W.R. Grace pays $63M to resolve environmental cleanup claims

W.R. Grace pays $63M to resolve environmental cleanup claims

Source: http://www.businessinsurance.com, February 6, 2014
By: Judy Greenwald

W.R. Grace & Co. has paid more than $63 million to the U.S. government under its bankruptcy reorganization plan to resolve environmental cleanup claims at 39 sites in 21 states.

The settlement, announced Wednesday by the U.S. Department of Justice and Environmental Protection Agency, has been part of its bankruptcy reorganization plan for some time, said W.R. Grace, a global supplier of specialty chemicals and former asbestos producer.

The company emerged from bankruptcy Monday.

“Payments have been held up by other unrelated objections to the plan,” the Columbia, Md.-based company said a statement. “We are pleased the plan is now effective and that these payments are made.”

The agreement calls for the company to pay $54 million to the EPA and another $9 million to other agencies, including the Department of the Interior and the U.S. Army, the federal agencies said in a statement.

W.R. Grace and 61 affiliated companies filed for bankruptcy protection in April 2001. In 2003, the EPA filed claims seeking to recover past and future cleanup costs at sites contaminated by asbestos and other hazardous substances, the government said.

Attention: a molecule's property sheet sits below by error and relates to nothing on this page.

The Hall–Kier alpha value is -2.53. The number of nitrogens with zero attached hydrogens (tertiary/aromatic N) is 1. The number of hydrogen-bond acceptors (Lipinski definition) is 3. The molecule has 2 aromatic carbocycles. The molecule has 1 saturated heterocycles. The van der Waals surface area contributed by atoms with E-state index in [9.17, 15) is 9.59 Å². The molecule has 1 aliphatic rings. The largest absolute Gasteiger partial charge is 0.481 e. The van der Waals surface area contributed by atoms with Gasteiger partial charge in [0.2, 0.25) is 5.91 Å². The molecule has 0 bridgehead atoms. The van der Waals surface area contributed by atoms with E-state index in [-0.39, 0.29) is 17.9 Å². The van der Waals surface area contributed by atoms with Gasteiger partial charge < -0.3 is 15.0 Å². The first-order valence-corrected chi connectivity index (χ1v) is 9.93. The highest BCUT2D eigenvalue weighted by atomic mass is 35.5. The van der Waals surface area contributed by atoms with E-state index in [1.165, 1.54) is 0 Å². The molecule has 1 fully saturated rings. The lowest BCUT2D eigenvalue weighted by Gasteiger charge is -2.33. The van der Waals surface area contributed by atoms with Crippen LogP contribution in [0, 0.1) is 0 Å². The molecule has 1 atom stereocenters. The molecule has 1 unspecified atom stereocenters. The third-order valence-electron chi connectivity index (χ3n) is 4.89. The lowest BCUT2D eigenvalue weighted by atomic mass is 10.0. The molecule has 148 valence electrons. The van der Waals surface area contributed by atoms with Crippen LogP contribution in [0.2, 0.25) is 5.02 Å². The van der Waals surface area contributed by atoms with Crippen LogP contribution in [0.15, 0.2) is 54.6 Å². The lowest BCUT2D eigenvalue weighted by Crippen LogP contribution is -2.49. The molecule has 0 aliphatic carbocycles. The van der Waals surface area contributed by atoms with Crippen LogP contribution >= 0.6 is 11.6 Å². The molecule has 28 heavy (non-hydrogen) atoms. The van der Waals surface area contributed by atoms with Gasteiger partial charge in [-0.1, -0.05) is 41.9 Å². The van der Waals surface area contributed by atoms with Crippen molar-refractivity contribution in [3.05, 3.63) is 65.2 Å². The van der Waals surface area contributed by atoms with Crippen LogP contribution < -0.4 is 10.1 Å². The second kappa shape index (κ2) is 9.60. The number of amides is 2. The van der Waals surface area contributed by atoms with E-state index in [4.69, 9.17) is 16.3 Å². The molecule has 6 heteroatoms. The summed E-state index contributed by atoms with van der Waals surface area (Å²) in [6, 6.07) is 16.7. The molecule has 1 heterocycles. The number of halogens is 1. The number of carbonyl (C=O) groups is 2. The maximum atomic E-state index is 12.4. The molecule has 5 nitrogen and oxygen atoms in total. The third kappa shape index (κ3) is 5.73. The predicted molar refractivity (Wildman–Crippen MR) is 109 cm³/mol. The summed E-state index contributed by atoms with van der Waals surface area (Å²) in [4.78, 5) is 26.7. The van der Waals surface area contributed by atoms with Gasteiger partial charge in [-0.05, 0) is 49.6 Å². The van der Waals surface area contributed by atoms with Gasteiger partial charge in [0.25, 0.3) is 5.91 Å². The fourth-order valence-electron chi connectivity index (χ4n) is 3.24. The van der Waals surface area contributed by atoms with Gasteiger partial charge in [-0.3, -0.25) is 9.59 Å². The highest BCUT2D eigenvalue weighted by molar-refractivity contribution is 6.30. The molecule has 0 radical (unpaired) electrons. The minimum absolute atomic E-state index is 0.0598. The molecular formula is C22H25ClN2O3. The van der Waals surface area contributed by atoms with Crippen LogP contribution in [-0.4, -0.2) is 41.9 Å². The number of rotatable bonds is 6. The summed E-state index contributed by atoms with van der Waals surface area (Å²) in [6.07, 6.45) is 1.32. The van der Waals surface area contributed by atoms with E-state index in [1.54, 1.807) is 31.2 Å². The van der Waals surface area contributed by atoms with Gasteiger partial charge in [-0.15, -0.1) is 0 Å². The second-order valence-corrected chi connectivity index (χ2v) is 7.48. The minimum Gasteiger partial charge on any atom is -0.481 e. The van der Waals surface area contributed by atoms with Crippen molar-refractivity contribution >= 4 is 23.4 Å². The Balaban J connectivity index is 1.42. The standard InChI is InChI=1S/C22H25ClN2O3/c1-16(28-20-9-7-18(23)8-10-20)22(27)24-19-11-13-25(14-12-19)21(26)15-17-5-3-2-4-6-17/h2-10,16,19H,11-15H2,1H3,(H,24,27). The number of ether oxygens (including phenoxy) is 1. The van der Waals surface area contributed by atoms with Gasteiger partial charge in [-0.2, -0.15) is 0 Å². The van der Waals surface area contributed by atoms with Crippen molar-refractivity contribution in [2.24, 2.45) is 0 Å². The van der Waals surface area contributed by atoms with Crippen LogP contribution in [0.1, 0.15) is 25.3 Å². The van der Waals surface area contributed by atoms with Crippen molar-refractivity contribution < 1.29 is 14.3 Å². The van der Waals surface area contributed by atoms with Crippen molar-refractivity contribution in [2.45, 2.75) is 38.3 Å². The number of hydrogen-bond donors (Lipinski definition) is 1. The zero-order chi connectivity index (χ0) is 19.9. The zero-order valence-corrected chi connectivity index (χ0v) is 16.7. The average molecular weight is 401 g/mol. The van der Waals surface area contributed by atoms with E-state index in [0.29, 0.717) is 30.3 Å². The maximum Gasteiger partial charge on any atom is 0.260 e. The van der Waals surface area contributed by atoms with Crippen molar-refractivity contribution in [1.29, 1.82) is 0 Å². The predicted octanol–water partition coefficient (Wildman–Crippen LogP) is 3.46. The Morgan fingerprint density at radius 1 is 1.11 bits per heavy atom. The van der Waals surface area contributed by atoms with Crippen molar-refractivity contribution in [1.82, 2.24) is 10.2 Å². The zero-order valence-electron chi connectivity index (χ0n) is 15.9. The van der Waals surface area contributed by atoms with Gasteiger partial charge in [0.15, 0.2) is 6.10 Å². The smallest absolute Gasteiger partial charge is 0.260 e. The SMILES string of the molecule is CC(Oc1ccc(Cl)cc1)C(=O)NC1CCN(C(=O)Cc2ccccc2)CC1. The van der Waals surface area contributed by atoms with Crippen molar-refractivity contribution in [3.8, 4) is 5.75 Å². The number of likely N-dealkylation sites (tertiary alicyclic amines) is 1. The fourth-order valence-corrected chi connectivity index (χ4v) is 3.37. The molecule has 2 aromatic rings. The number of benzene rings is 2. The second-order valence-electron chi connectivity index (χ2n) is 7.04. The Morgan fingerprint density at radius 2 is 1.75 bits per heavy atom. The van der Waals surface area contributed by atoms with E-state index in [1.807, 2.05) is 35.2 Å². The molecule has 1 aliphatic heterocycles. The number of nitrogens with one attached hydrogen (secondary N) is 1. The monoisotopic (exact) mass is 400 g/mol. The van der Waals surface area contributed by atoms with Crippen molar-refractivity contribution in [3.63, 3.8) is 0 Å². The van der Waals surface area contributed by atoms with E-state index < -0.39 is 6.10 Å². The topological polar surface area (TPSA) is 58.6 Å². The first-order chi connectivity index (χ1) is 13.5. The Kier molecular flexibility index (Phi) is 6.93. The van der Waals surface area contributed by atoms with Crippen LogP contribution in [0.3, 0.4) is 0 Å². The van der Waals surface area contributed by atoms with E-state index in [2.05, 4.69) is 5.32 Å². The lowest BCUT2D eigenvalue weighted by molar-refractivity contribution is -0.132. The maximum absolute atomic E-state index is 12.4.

Numerous agreements to resolve the EPA’s environmental liability claims against W.R. Grace’s affiliates were negotiated as part of the company’s bankruptcy proceedings between April 2008 and February 2013, the government said.

“The company continues to be responsible for all of the sites it owns or operates and for any additional sites that were not known or resolved under the earlier settlements,” the government said in its statement.

The federal agencies said the company’s liability for asbestos contamination in the town of Libby, Mont., was addressed in a separate June 2008 settlement that resulted in a $250 million payment to the EPA, and that W.R. Grace continues to be responsible for addressing cleanup at the Libby mine.

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